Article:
ANKARA — Turkey is strongly leaning toward adopting a Chinese long-range anti-missile and air defense system, Turkish procurement officials said, even though it may be impossible to integrate the system with its existing NATO architecture.
One senior procurement official familiar with the program said the Turkish government has concluded that the Chinese proposal was technologically satisfactory, allowed technology transfer and was much cheaper than rival proposals.
The decision to select the Chinese contender awaits final approval from Defense Minister Ismet Yilmaz and Prime Minister Recep Tayyip Erdogan.
The decision would be finalized and officially announced at the next meeting of the Defense Industry Executive Committee, chaired by Erdogan, which oversees major procurement decisions. No date has been set for the meeting.
In January, Turkey restructured the $4 billion program, dubbed T-Loramids, which had originally been constructed as an off-the-shelf purchase. The contenders’ bids would remain valid, but the Undersecretariat for Defense Industries (SSM) procurement office would ask bidders to submit parallel, co-production solutions. Erdogan ordered the launch of feasibility studies on “potential co-production” of the system.
T-Loramids consists of radar, launcher and intercept missiles.
The same month, SSM wrote to the bidders and asked them to send letters of intent for any co-production deal. The bidders are a U.S. partnership of Raytheon and Lockheed Martin, offering the Patriot air defense system; Russia’s Rosoboronexport, marketing the S-300; the China Precision Machinery Export-Import Corp., offering its HQ-9; and the Italian-French consortium Eurosam, maker of the SAMP/T Aster 30.
T-Loramids, has been designed to counter both enemy aircraft and missiles. Turkey has no long-range air defense systems.
But diplomats and analysts warn that Turkey may not be allowed to integrate the Chinese-Turkish system into Turkey’s mostly NATO-owned early warning assets.
“I cannot comment on how the [US] administration would react to that. But I can tell you that integrating a Chinese or Chinese-Turkish air defense system into NATO assets may not be a good idea,” a US diplomat here said.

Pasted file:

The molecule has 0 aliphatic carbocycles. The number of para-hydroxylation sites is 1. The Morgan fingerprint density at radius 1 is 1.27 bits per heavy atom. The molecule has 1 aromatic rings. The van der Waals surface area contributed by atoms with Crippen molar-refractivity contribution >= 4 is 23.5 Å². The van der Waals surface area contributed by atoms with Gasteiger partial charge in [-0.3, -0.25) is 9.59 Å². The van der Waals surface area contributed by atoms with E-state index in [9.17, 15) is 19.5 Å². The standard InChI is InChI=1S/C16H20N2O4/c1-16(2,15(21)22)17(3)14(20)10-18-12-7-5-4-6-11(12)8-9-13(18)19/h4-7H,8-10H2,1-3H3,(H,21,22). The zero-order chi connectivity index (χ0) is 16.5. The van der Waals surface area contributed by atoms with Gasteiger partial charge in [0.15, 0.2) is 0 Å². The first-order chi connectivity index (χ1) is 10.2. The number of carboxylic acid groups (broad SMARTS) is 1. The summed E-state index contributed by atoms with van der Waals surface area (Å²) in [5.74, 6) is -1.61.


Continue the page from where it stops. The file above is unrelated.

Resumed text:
A Western industry source said that US officials have warned the Turkish bureaucrats several times about the potential difficulties in achieving interoperability if Turkey decided to go for a Chinese or a Russian architecture.
“I see that the Turks remain defiant. But I do not think it would be practically possible to integrate either the air defense or the anti-missile components of the planned Turkish-Chinese architecture into NATO radars,” a London-based Turkey specialist said. “The Turks would have the same problem if they chose the Russian system, but I think for the Americans, China represents a more direct threat.”
About half of Turkey’s network-based air defense picture (radars) has been paid for by NATO, said a Turkish defense official familiar with NATO work. They are part of the NATO Air Defense Ground Environment. He did not comment on potential problems if Turkey wanted to make the planned system interoperable with these assets.
To defend against missile threats, Turkey needs satellite and dedicated ballistic missile detection and tracking radar like the NATO radar deployed last year in Kurecik.
For the anti-aircraft component, Turkey needs an overall picture for data fusion. The Patriot system, for instance, can detect threats with its own radar. So does the Chinese system. But without integrating into a full air picture, the Chinese system could not work efficiently, officials said.
“Turkey can always decide to build a stand-alone system. But in that case, abstracting the air defense system from NATO assets would mean that Turkey will lose half of its radar capabilities,” said one defense analyst here.
He said Turkey would need interface data to make its own air defense architecture interoperable with NATO assets, primarily data on the identify friend or foe system.
“This is top secret and cannot be installed into any Chinese system,” the analyst said.
Another major question, he said, is “how would Turkey have in its possession a made-in-China IFF system, and how would that system be integrated into its fleet of F-16 aircraft?
“There is an important degree of incompatibility here and all in all any Chinese-Turkish co-production program would look problematic,” he said.